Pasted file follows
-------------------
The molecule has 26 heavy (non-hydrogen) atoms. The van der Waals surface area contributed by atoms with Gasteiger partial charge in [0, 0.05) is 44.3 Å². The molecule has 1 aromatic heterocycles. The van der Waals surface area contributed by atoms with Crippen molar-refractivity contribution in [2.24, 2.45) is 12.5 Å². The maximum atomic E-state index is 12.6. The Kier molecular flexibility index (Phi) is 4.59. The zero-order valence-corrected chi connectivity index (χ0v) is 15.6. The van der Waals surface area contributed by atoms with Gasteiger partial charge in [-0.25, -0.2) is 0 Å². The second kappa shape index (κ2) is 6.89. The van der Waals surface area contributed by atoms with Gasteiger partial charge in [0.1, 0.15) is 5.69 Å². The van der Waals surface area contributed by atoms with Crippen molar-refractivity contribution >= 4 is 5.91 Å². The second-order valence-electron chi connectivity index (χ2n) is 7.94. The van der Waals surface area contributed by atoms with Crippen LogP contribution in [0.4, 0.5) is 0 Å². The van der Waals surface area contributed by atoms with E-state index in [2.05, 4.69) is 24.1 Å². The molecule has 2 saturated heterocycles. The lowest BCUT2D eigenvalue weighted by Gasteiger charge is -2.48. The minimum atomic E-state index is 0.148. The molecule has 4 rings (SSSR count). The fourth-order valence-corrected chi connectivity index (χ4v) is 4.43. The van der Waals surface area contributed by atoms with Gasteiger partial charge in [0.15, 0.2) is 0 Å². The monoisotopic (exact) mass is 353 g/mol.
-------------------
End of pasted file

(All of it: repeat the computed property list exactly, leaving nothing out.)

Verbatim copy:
The molecule has 26 heavy (non-hydrogen) atoms. The van der Waals surface area contributed by atoms with Gasteiger partial charge in [0, 0.05) is 44.3 Å². The molecule has 1 aromatic heterocycles. The van der Waals surface area contributed by atoms with Crippen molar-refractivity contribution in [2.24, 2.45) is 12.5 Å². The maximum atomic E-state index is 12.6. The Kier molecular flexibility index (Phi) is 4.59. The zero-order valence-corrected chi connectivity index (χ0v) is 15.6. The van der Waals surface area contributed by atoms with Gasteiger partial charge in [-0.25, -0.2) is 0 Å². The second kappa shape index (κ2) is 6.89. The van der Waals surface area contributed by atoms with Gasteiger partial charge in [0.1, 0.15) is 5.69 Å². The van der Waals surface area contributed by atoms with Crippen molar-refractivity contribution >= 4 is 5.91 Å². The second-order valence-electron chi connectivity index (χ2n) is 7.94. The van der Waals surface area contributed by atoms with Crippen LogP contribution in [0.4, 0.5) is 0 Å². The van der Waals surface area contributed by atoms with E-state index in [2.05, 4.69) is 24.1 Å². The molecule has 2 saturated heterocycles. The lowest BCUT2D eigenvalue weighted by Gasteiger charge is -2.48. The minimum atomic E-state index is 0.148. The molecule has 4 rings (SSSR count). The fourth-order valence-corrected chi connectivity index (χ4v) is 4.43. The van der Waals surface area contributed by atoms with Gasteiger partial charge in [0.15, 0.2) is 0 Å². The monoisotopic (exact) mass is 353 g/mol.